By Ezra Salkin

Ribald was the word my mother used at dinner the night after I took her and my father to see the Art in the Raw exhibition held April 24.

According to, ribald is defined as, “vulgar or indecent in speech, language, etc: coarsely mocking, abusive or irreverent; scurrilous.”

After walking up the stairs to the gallery, housed in a small hidden building partitioned off from B. Matthew’s, a Bay Street pub, the first things to meet my eyes were phallic suggestive balloons dangling awkwardly from the ceiling. They practically tickled the hairs on the heads of the gawkers in attendance.

Then I ran into a clothesline of sagging, oversized women’s underwear with provocative innuendos sown into the latex. Reflecting on that first impression, I can see how my Jewish mother could arrive at this conclusion.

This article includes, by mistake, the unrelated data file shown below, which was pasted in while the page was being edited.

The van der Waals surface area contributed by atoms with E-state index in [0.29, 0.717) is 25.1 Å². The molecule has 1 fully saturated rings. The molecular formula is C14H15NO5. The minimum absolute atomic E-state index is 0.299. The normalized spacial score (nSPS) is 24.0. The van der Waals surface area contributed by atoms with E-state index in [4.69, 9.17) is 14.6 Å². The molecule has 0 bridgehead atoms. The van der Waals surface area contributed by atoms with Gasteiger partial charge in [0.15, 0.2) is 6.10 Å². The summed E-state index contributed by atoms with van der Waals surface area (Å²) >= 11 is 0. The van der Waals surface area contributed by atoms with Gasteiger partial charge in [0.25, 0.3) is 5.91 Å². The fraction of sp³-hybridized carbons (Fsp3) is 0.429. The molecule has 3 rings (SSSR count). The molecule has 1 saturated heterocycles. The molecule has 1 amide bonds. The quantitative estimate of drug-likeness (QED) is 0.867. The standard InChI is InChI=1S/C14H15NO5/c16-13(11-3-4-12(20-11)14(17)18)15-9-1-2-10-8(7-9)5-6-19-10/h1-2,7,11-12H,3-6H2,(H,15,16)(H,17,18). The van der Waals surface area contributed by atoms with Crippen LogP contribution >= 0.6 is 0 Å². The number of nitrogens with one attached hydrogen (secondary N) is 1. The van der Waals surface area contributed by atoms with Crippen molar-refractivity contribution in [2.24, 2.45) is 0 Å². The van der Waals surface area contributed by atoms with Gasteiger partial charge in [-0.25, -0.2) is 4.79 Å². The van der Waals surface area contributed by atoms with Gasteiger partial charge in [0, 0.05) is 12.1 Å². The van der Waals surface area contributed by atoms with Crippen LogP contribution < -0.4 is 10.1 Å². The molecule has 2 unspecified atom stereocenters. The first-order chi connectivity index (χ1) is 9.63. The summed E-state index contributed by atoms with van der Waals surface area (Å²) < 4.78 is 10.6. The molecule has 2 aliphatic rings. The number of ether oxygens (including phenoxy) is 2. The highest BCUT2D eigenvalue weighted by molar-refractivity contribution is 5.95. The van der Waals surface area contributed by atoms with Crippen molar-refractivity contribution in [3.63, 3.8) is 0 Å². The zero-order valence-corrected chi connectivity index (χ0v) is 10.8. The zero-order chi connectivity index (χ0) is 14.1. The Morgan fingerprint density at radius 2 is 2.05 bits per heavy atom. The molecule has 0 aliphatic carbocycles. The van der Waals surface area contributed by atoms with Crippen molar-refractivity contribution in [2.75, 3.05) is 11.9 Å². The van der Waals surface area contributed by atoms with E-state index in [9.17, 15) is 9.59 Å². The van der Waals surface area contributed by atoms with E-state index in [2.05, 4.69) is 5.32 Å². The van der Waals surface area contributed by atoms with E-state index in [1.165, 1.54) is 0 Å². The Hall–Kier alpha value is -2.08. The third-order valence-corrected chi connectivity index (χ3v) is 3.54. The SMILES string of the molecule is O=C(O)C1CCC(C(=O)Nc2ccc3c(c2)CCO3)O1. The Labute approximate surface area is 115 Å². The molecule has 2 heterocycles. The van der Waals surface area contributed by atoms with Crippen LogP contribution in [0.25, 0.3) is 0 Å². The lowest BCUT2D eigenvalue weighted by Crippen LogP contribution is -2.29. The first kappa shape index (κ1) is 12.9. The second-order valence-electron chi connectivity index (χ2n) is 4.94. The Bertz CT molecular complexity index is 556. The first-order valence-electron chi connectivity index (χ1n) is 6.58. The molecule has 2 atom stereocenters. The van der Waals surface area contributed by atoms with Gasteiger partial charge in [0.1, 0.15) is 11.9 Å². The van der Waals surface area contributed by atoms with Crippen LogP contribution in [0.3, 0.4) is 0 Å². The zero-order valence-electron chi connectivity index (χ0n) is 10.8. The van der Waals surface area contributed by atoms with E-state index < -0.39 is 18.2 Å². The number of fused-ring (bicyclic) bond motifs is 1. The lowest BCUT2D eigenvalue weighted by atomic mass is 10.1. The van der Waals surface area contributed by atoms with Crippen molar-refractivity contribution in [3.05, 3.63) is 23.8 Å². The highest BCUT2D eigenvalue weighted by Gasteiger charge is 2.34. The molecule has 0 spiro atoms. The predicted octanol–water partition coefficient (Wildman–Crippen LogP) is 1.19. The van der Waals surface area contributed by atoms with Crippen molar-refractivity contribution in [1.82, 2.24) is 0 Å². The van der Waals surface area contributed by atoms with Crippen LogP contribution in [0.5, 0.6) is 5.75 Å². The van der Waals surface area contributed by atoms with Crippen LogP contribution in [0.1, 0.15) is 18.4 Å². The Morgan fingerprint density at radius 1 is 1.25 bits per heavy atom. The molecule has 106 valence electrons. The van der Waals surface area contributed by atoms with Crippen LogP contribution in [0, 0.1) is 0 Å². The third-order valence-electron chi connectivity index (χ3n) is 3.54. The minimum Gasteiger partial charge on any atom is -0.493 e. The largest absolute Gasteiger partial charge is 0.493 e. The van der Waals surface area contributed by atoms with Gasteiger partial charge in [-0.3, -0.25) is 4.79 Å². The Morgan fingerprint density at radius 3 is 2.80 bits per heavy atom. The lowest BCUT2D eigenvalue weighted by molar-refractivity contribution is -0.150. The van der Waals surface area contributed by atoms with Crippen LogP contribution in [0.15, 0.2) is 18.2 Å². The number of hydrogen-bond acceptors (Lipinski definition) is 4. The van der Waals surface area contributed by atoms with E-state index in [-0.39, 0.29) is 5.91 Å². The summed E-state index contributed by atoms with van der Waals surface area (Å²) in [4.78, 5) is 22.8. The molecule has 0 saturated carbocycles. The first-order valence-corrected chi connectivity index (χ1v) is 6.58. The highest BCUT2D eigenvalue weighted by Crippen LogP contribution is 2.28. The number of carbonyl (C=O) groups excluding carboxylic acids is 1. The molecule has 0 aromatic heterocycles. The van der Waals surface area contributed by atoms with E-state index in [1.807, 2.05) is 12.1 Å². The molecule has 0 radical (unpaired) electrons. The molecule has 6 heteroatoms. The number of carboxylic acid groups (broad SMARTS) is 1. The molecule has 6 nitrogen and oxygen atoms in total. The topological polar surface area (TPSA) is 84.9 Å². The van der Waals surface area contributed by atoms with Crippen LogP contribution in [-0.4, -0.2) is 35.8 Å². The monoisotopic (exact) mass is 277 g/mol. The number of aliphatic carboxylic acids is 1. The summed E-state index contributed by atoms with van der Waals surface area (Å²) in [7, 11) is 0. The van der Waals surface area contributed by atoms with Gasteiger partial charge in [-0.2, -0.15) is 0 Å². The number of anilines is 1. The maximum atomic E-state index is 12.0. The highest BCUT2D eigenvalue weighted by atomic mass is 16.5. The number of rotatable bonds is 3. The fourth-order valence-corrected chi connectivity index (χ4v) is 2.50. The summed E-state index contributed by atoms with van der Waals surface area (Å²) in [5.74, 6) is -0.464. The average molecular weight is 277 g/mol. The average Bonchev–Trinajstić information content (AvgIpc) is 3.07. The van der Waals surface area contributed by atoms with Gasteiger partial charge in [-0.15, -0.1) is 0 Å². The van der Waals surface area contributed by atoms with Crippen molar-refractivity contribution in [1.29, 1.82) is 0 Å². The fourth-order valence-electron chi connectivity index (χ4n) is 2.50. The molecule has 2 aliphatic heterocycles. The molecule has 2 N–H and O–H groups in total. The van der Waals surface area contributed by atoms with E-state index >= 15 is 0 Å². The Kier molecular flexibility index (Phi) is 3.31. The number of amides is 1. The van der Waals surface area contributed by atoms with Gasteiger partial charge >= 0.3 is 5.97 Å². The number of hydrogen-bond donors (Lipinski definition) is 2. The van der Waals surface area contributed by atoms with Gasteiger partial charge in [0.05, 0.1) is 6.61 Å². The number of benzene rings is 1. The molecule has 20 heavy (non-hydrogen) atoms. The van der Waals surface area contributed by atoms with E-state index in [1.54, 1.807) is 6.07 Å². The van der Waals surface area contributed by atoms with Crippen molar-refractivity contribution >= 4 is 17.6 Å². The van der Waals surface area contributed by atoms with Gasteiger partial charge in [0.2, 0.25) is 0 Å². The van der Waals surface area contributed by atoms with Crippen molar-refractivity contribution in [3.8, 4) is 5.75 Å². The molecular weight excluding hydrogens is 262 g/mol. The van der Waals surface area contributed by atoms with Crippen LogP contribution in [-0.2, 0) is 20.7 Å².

When viewed next to most of the traditional painting and photography on display, those details of atmospheric decor were about as tame as a jack-o-lantern in the walkway leading up to Marilyn Manson’s house.

My eyes fell on a painting of the Pope stripped down, with a large ghostlike visage of Jesus hanging over him, in a myriad of disorderly color.

The next things to stand out in the overwhelming space are were a series marked by its sheer simplicity. It consisted of two adjacent photographs hanging in the hallway that connects the two rooms of the gallery. The first is a male nude, the second, a female. In both, the heads are cropped out. The female is flabby and doesn’t attempt to hide her private area which she doesn’t seem interested in keeping well groomed.